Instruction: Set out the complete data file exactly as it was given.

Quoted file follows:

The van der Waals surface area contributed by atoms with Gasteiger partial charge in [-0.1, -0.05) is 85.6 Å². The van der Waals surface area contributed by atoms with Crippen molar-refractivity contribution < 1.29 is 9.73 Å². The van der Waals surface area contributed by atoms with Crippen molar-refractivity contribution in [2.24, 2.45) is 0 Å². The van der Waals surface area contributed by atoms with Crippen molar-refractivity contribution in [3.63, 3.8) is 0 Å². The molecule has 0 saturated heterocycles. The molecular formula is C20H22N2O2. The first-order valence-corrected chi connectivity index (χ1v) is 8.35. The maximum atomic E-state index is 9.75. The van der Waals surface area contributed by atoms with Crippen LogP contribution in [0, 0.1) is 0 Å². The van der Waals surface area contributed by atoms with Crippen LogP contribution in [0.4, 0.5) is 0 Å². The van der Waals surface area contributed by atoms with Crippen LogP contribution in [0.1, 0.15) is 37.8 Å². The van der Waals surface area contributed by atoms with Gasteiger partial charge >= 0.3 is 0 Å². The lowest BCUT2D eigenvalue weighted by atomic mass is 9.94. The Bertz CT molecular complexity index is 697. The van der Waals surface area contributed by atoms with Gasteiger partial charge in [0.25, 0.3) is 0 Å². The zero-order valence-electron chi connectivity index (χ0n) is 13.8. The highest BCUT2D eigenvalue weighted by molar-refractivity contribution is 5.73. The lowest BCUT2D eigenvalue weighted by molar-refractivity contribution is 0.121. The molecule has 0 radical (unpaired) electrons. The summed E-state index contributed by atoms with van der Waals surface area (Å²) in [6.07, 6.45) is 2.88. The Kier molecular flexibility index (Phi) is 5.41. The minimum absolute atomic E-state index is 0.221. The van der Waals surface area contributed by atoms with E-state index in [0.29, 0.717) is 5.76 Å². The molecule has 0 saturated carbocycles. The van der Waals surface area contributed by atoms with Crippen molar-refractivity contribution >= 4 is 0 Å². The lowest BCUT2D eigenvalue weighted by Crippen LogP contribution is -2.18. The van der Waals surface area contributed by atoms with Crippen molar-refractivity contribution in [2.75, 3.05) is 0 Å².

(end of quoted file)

The van der Waals surface area contributed by atoms with Gasteiger partial charge in [-0.1, -0.05) is 85.6 Å². The van der Waals surface area contributed by atoms with Crippen molar-refractivity contribution < 1.29 is 9.73 Å². The van der Waals surface area contributed by atoms with Crippen molar-refractivity contribution in [2.24, 2.45) is 0 Å². The van der Waals surface area contributed by atoms with Crippen molar-refractivity contribution in [3.63, 3.8) is 0 Å². The molecule has 0 saturated heterocycles. The molecular formula is C20H22N2O2. The first-order valence-corrected chi connectivity index (χ1v) is 8.35. The maximum atomic E-state index is 9.75. The van der Waals surface area contributed by atoms with Crippen LogP contribution in [0, 0.1) is 0 Å². The van der Waals surface area contributed by atoms with Crippen LogP contribution in [0.4, 0.5) is 0 Å². The van der Waals surface area contributed by atoms with Crippen LogP contribution in [0.1, 0.15) is 37.8 Å². The van der Waals surface area contributed by atoms with Gasteiger partial charge >= 0.3 is 0 Å². The lowest BCUT2D eigenvalue weighted by atomic mass is 9.94. The Bertz CT molecular complexity index is 697. The van der Waals surface area contributed by atoms with Gasteiger partial charge in [0.25, 0.3) is 0 Å². The zero-order valence-electron chi connectivity index (χ0n) is 13.8. The highest BCUT2D eigenvalue weighted by molar-refractivity contribution is 5.73. The lowest BCUT2D eigenvalue weighted by molar-refractivity contribution is 0.121. The molecule has 0 radical (unpaired) electrons. The summed E-state index contributed by atoms with van der Waals surface area (Å²) in [6.07, 6.45) is 2.88. The Kier molecular flexibility index (Phi) is 5.41. The minimum absolute atomic E-state index is 0.221. The van der Waals surface area contributed by atoms with E-state index in [0.29, 0.717) is 5.76 Å². The molecule has 0 saturated carbocycles. The van der Waals surface area contributed by atoms with Crippen molar-refractivity contribution >= 4 is 0 Å². The lowest BCUT2D eigenvalue weighted by Crippen LogP contribution is -2.18. The van der Waals surface area contributed by atoms with Crippen molar-refractivity contribution in [2.75, 3.05) is 0 Å².